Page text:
Civil Rights in Tennessee
The early gains for blacks during Reconstruction were lost during the decades that followed. Segregation, the threat of violence, poll taxes, and literacy tests discriminated against blacks in all spheres of life: economic, social, political, and educational. The fight to right these wrongs was waged by many brave Tennesseans.
Early civil rights victories in Tennessee included the 1905 successful boycott of Nashville’s segregated streetcars, and the creation of a competing black-owned streetcar company. In the 1920s in Chattanooga, blacks successfully defeated the Ku Klux Klan at the polls. Black institutions of learning persevered in educating young African Americans and developing a generation of leaders.
Following World War II, there was newfound energy in the fight for civil rights. Returning black servicemen who had fought for their country demanded greater equality, and the economic opportunities of the age raised the stakes of economic equality. In 1946, racially based violence targeted at a returned black serviceman in Columbia brought national attention to violence against black citizens and raised awareness of the need to protect blacks’ civil rights.
The Highlander Folk School, founded in Grundy County and later moved to Cocke County, was an important training center for community activists and civil rights leaders in the 1950s. Founder Miles Horton believed in popular education and sought to bring black and white activists together to share experiences. Many leaders in the national civil rights movement, including Rev. Martin Luther King and Rosa Parks, attended the folk school.
In the 1950s, the first steps toward public school desegregation took place in Tennessee. Following a lawsuit filed by black parents, Clinton desegregated its schools in 1956 on order of a federal court judge. The integration began peacefully, but outside agitators arrived to organize resistance and in the end Governor Clement was forced to call in 600 National Guardsman to diffuse the violent atmosphere. But the first black students were allowed to stay, and in May 1957 Bobby Cain became the first African American to graduate from an integrated public high school in the South.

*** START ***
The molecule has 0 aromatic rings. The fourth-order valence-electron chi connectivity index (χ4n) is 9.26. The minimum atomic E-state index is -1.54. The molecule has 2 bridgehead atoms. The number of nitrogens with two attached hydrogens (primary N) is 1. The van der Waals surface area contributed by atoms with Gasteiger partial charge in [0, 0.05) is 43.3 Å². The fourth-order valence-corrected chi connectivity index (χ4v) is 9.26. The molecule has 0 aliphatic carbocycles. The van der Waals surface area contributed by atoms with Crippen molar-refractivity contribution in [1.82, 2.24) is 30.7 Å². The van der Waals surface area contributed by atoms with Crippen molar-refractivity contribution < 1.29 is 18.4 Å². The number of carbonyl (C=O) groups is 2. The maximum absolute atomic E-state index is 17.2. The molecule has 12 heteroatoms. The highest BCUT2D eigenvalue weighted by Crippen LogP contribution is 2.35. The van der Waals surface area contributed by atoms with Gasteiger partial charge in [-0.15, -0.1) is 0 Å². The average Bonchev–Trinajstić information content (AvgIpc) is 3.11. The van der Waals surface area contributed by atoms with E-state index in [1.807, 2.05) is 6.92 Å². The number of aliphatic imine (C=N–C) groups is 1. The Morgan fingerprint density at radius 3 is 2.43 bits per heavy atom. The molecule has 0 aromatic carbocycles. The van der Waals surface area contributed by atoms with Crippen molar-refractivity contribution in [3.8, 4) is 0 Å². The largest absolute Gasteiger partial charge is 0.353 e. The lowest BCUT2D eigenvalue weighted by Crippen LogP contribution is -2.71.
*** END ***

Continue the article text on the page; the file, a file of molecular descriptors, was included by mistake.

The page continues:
In the fall of 1957 Nashville’s public schools were desegregated. As many as half of the white students stayed home in protest and one integrated school, Hattie Cotton School, was dynamited and partially destroyed. Other Tennessee cities desegregated at a slower pace and by 1960 only 169 of Tennessee’s almost 150,000 black children of school age attended integrated schools.
The Nashville lunch counter sit-ins of 1960 were an important milestone in both the local and national civil rights movements. Led by students from the city’s black universities, the sit-ins eventually forced an end to racial segregation of the city’s public services. Over two months hundreds of black students were arrested for sitting at white-only downtown lunch counters. Black consumers’ boycott of downtown stores put additional pressure on the business community. On April 19 thousands of protesters marched in silence to the courthouse to confront city officials and the next day Rev. Martin Luther King Jr. addressed Fisk University. On May 10, 1960, several downtown stores integrated their lunch counters and Nashville became the first major city in the South to begin desegregating its public facilities.
As the civil rights movement continued Tennesseans played an important part. Tennesseans were involved with organizing the Student Nonviolent Coordinating Committee, and participated in the Freedom Rides, which sought to integrate buses across the south. In 1965 A. W. Willis Jr. of Memphis became the first African American representative elected to the state’s General Assembly in more than 60 years. Three years later, Memphis’s sanitation workers went on strike to protest discriminatory pay and work rules. Dr. King came to Memphis to support the striking workers. On April 4, 1968, King was assassinated by a sniper as he stood on the balcony of the Lorraine Motel in downtown Memphis.
© Susanna Henighan Potter from Moon Tennessee, 5th Edition